Bismarck’s David Nash was supposed to be running in his seventh Boston Marathon on Monday. An injury kept him from participating, but he went any way to cheer on friends.
“I was standing by the railing, watching all the guys come in,” Nash said.
Soon after, chaos erupted.
Nash, like many of the members of the Bismarck contingent attending the marathon, had cleared out of Copley Square shortly before a pair of explosions rocked the finish line, killing 3 and injuring at least 140. He had returned to his hotel along with a friend, local runner Ray Hintz. Hintz withdrew after 13 miles.
“Thankfully, he pulled out of the race,” Nash said. “Because with his estimated time, he would have been crossing the finish line right at that time.”
Nash said that the local runners participating in the race had been in touch and apparently all were safe. A group of 20 from Bismarck, including athletes and their families, had been planning to meet for dinner.
Veteran Bismarck runner Lynn Beiswanger said that after he completed the marathon he milled around and returned to his hotel room to shower about 15 minutes before the explosion. Though he did not hear the blasts, he said that chaos quickly ensued.
“I heard the commotion, and everybody was running and scrambling to get out of the area,” Beiswanger said. “There was a fire department about three blocks away, and they responded quickly.”
Lori Klabunde, who had finished the marathon approximately 30 minutes before the explosions, was at her hotel three blocks away when the blasts occurred, but members of her family were within a block and heard the blasts. Even a couple of hours later she said the scene remained unsettled.
“We can’t see the finish line from our hotel, but there continue to be ambulances and people holding on to each other pretty tight,” Klabunde said.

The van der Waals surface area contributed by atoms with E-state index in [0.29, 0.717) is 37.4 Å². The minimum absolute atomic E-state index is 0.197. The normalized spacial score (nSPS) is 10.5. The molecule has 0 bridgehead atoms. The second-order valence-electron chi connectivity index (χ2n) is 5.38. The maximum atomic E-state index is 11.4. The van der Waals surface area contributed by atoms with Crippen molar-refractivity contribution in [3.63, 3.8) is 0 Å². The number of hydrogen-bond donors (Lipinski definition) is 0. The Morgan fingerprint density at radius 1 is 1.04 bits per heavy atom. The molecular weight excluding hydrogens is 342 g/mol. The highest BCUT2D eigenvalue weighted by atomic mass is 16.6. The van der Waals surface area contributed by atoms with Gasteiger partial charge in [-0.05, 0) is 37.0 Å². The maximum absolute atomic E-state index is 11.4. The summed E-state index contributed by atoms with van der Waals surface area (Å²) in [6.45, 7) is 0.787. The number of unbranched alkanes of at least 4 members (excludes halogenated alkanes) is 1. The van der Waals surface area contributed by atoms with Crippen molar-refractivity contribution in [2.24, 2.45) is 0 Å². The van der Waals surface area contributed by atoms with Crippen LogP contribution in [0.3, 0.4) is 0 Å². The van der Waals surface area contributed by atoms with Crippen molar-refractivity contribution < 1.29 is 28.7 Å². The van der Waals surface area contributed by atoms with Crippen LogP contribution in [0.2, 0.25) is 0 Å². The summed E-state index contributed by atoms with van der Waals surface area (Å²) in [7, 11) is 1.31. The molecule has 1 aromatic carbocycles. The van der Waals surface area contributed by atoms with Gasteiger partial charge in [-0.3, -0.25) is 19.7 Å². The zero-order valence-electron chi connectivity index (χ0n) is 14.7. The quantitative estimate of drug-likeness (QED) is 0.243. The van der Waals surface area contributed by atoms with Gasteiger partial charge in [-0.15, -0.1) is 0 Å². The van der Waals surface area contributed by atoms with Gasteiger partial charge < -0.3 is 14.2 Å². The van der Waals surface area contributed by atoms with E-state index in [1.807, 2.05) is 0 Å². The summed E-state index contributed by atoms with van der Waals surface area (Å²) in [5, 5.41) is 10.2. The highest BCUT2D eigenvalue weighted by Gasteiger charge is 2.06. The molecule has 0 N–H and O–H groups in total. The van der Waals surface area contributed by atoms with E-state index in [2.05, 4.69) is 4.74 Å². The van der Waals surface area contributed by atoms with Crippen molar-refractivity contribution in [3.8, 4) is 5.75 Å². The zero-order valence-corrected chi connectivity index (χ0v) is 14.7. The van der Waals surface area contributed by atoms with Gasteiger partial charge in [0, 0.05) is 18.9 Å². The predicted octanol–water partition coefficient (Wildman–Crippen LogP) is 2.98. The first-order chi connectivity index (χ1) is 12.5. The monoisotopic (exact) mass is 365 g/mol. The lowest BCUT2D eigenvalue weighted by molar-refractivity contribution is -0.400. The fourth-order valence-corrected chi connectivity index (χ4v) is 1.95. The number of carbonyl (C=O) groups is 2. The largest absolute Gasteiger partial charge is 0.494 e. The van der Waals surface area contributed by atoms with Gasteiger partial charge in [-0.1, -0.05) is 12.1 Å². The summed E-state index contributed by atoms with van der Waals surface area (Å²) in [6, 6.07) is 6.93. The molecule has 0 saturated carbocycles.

Like Nash, Klabunde expressed disbelief that an area where she had spent so much time so recently was the site of such destruction.
“I probably walked under those grandstands six times,” she said. “It’s really hard to believe.“
Julie Jeske told the Associated Press that she was about two blocks away getting food after running the race and could see billows of smoke.
“I think everyone wasn’t really processing what was going on,” she said.
Nash expressed sympathy for those who had been nearer the explosions.
“We ran into a woman who was at the finish line, waiting for her boyfriend,” he said. “She had a cellphone and was trying to find him. It brought me back briefly to 9/11 and what it must have been like, not being able to find your loved ones. It’s frightening and maddening.”
Klabunde, Beiswanger and Nash were all in lockdown at their respective hotels in the early evening, as officials tried to assess the situation. Beiswanger had been running the race with a group from the American Liver Foundation, a charity organization he actively supports.
“We had a group of 200, and we’re still trying to locate everybody,” Beiswanger said early Monday evening. “We’ve still got a lot of friends and family members in the team gathering room, waiting to hear from everybody.”
All three expressed shock at the tragic events.
“People are sitting around and thinking, ‘Why?’ It’s a wonderful event, and now it’s going to be scarred,” Beiswanger said.
Sen. John Hoeven, R-N.D., issued a statement saying North Dakotans’ thoughts and prayers go out to the victims of the bombings and their families.
“A number of North Dakotans were participating in the race, and we continue to pray for their safety, as well as the safety of all the participants and spectators of the Marathon,” his statement said.